Interpolated climate surfaces have been widely used to predict species distributions and develop environmental niche models. However, the spatial coverage and density of meteorological sites used to develop these surfaces vary among countries and regions, such that the most biodiverse regions often have the most sparsely sampled climatic data. We explore the potential of satellite remote sensing (S-RS) products-which have consistently high spatial and temporal resolution and nearly global coverage-to quantify species-environment relationships that predict species distributions. We propose several new environmental metrics that take advantage of high temporal resolution in S-RS data and compare these approaches to classic climate-only approaches using the live oaks (Quercus section Virentes) as a case study. We show that models perform similarly but for some species, particularly in understudied regions, show less precision in predicting spatial distribution. These results provide evidence supporting efforts to enhance environmental niche models and species distribution models (ENMs/SDMs) with S-RS data and, when combined with other approaches for species detection, will likely enhance our ability to monitor biodiversity globally.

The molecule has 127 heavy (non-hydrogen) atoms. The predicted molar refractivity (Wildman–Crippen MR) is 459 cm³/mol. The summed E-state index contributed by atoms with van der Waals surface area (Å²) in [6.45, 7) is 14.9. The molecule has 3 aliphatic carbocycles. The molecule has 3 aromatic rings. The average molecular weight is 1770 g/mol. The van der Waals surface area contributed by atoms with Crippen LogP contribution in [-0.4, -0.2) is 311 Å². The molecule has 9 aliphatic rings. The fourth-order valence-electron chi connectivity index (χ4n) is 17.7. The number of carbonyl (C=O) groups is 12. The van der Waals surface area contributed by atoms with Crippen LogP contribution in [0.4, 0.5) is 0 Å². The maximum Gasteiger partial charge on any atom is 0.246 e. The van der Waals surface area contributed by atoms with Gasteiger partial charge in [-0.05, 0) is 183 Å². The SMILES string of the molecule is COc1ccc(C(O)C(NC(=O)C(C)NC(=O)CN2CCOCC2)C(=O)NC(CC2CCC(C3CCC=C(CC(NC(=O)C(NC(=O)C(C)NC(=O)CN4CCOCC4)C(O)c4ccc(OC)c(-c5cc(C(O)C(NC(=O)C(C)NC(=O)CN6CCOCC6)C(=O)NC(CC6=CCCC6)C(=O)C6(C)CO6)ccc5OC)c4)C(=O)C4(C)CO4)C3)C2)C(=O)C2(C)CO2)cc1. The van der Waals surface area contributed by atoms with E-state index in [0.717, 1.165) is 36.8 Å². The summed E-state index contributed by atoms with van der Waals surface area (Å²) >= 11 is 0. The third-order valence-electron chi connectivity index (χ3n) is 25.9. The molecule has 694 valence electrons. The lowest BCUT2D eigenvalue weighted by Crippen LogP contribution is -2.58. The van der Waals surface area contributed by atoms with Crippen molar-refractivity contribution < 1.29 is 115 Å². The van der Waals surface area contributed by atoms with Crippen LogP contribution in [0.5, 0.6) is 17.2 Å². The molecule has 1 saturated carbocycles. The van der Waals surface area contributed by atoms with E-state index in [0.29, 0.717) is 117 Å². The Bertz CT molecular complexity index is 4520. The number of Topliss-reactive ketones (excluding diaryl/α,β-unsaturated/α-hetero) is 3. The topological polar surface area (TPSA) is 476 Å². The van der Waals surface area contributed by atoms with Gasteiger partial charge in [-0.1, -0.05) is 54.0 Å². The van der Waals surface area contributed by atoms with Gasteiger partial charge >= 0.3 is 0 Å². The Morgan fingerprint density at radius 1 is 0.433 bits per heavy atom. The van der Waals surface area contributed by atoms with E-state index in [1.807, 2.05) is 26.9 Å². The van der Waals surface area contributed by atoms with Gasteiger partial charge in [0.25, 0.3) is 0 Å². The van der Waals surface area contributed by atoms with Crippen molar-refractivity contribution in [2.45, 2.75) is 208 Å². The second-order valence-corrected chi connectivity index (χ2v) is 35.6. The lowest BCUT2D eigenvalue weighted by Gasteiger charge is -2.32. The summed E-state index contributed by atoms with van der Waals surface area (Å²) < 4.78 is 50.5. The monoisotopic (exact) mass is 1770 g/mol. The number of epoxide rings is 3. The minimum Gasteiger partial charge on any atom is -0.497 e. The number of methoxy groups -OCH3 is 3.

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© The Editor(s) (if applicable) and The Author(s) 2020.
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- Abiotic niche
- Biotic niche
- Climate variables
- Environmental niche models
- Remotely sensed environmental data
- Species distribution models